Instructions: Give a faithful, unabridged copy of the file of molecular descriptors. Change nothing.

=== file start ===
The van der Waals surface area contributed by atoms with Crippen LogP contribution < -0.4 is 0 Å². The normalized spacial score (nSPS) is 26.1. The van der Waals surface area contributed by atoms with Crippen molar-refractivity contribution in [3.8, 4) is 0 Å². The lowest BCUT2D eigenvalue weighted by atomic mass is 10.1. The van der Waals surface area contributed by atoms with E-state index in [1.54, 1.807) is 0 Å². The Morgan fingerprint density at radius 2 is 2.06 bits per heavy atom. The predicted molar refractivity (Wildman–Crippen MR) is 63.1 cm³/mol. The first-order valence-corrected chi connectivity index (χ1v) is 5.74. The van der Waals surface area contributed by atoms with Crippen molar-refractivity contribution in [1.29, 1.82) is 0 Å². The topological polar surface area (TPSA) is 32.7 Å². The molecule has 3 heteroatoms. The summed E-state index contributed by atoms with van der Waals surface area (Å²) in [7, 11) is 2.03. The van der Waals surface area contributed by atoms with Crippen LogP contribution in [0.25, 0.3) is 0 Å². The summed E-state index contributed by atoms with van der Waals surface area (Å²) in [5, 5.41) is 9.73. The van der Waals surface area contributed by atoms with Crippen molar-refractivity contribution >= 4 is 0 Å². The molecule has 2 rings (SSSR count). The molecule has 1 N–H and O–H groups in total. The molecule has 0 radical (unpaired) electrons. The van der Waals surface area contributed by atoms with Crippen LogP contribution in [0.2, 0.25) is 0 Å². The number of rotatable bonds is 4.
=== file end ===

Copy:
The van der Waals surface area contributed by atoms with Crippen LogP contribution < -0.4 is 0 Å². The normalized spacial score (nSPS) is 26.1. The van der Waals surface area contributed by atoms with Crippen molar-refractivity contribution in [3.8, 4) is 0 Å². The lowest BCUT2D eigenvalue weighted by atomic mass is 10.1. The van der Waals surface area contributed by atoms with E-state index in [1.54, 1.807) is 0 Å². The Morgan fingerprint density at radius 2 is 2.06 bits per heavy atom. The predicted molar refractivity (Wildman–Crippen MR) is 63.1 cm³/mol. The first-order valence-corrected chi connectivity index (χ1v) is 5.74. The van der Waals surface area contributed by atoms with Crippen molar-refractivity contribution in [1.29, 1.82) is 0 Å². The topological polar surface area (TPSA) is 32.7 Å². The molecule has 3 heteroatoms. The summed E-state index contributed by atoms with van der Waals surface area (Å²) in [7, 11) is 2.03. The van der Waals surface area contributed by atoms with Crippen LogP contribution in [0.25, 0.3) is 0 Å². The summed E-state index contributed by atoms with van der Waals surface area (Å²) in [5, 5.41) is 9.73. The van der Waals surface area contributed by atoms with Crippen molar-refractivity contribution >= 4 is 0 Å². The molecule has 2 rings (SSSR count). The molecule has 1 N–H and O–H groups in total. The molecule has 0 radical (unpaired) electrons. The van der Waals surface area contributed by atoms with Crippen LogP contribution in [0.2, 0.25) is 0 Å². The number of rotatable bonds is 4.